Carly Fiorina, the former Hewlett-Packard chief executive who ran in the GOP presidential primaries last year, also appeared and called Gillespie "a decent man of deep substance."
"This isn't a guy who's thrown dirt throughout this campaign," she said, ignoring the negative ads the Republican ticket has produced and aired. "We could not do better than Ed Gillespie as governor of Virginia."
Gillespie's ticket-mates, state Sen. Jill Vogel (R-Fauquier), the lieutenant governor nominee, and John Adams, candidate for attorney general, were also on hand.
But the biggest draw seemed to be Hogan's wife, Yumi. After the rally, the South Korean-born first lady of Maryland instantly drew a big contingent of fans who sought a photo with her, and eventually with Allen, as well. The candidates, who had left the stage and ducked into the Accotink Academy school, didn't attract nearly as many fans.
Donations from outside groups make up half of all funds raised by Northam and Gillespie, according to an analysis by the nonpartisan Virginia Public Access Project. And those groups are also putting feet on the ground this weekend.
Look Ahead America, a group of veterans of Trump's presidential campaign, plans to spend the homestretch nudging disaffected, rural, blue-collar Virginians to the polls.
Look Ahead is reaching out to 12,000 registered voters who have not gone to the polls since 2009, the last year Republicans won statewide, through direct mail, phone calls, robo-calls, emails, social media and door knocking.
The National Rifle Association and the anti-tax group Americans for Prosperity also will knock on doors to try to rally conservative voters, although officials with those groups did not offer specifics.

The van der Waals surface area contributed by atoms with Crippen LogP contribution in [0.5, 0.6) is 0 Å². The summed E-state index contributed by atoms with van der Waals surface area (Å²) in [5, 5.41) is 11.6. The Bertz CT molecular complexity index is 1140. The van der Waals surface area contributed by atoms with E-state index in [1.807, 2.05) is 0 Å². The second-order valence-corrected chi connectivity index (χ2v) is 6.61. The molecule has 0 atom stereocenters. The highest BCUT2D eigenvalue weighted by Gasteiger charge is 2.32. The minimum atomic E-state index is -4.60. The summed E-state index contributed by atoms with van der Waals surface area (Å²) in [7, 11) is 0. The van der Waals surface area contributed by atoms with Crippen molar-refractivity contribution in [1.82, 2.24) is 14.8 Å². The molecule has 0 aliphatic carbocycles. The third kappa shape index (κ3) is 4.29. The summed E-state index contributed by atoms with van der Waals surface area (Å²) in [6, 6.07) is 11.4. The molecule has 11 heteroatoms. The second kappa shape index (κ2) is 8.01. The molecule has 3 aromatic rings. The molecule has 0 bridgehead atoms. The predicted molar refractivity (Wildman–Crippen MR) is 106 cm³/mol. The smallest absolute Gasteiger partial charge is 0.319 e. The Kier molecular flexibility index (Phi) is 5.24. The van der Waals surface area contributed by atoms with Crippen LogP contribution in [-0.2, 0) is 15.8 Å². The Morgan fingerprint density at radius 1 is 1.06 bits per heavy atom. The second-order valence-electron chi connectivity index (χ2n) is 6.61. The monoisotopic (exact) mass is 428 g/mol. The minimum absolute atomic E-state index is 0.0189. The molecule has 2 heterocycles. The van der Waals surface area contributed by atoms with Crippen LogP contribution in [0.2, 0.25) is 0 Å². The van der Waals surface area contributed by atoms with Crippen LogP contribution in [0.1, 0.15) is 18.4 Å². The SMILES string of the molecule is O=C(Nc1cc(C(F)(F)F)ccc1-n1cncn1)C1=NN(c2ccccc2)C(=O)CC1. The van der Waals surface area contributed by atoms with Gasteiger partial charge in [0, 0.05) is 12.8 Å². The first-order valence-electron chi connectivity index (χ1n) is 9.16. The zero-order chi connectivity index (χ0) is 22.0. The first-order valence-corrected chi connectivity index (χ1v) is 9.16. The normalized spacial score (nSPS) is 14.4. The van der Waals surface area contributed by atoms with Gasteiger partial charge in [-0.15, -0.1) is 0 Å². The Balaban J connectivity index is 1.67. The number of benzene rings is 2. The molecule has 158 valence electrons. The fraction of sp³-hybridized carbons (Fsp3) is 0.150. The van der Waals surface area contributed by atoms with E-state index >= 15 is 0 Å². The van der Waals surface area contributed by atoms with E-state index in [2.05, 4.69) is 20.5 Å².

On the Democratic side, the Virginia League of Conservation Voters will have 300 organizers in the field on Election Day reminding people to vote in the Richmond and Hampton Roads areas. BlackPAC, a newly formed political action committee devoted to turning out black voters, will be sending get-out-the-vote text messages to 50,000 African American voters and deploying 50 canvassers, also in Hampton Roads.
NextGen America, an organization founded by California billionaire Tom Steyer that focuses on turning out millennial voters, will have nearly 1,600 volunteers working to get college students to polling places on 17 campuses with a variety of events, including a petting zoo on the Virginia Tech campus that lures students with the appeal of baby animals and steers them to polling places.
Planned Parenthood's political arm is also launching canvasses in Alexandria, Chantilly and Virginia Beach on Election Day, and operating phone banks throughout the state. CASA in Action, a Latino advocacy group, said it will have knocked on 50,000 doors by Election Day in Hispanic neighborhoods in the D.C. suburbs, as well as texting more than 20,000 voters.
Besides the statewide races, all 100 seats in the House of Delegates are on the ballot. While Republicans have a 66-34 advantage in the legislative body, Democrats have fielded a historic number of challengers and are hoping at least to gain some seats.
Virginia's off-year elections are generally ghostly affairs, often with less than half the electorate showing up. There are signs that this year might be different.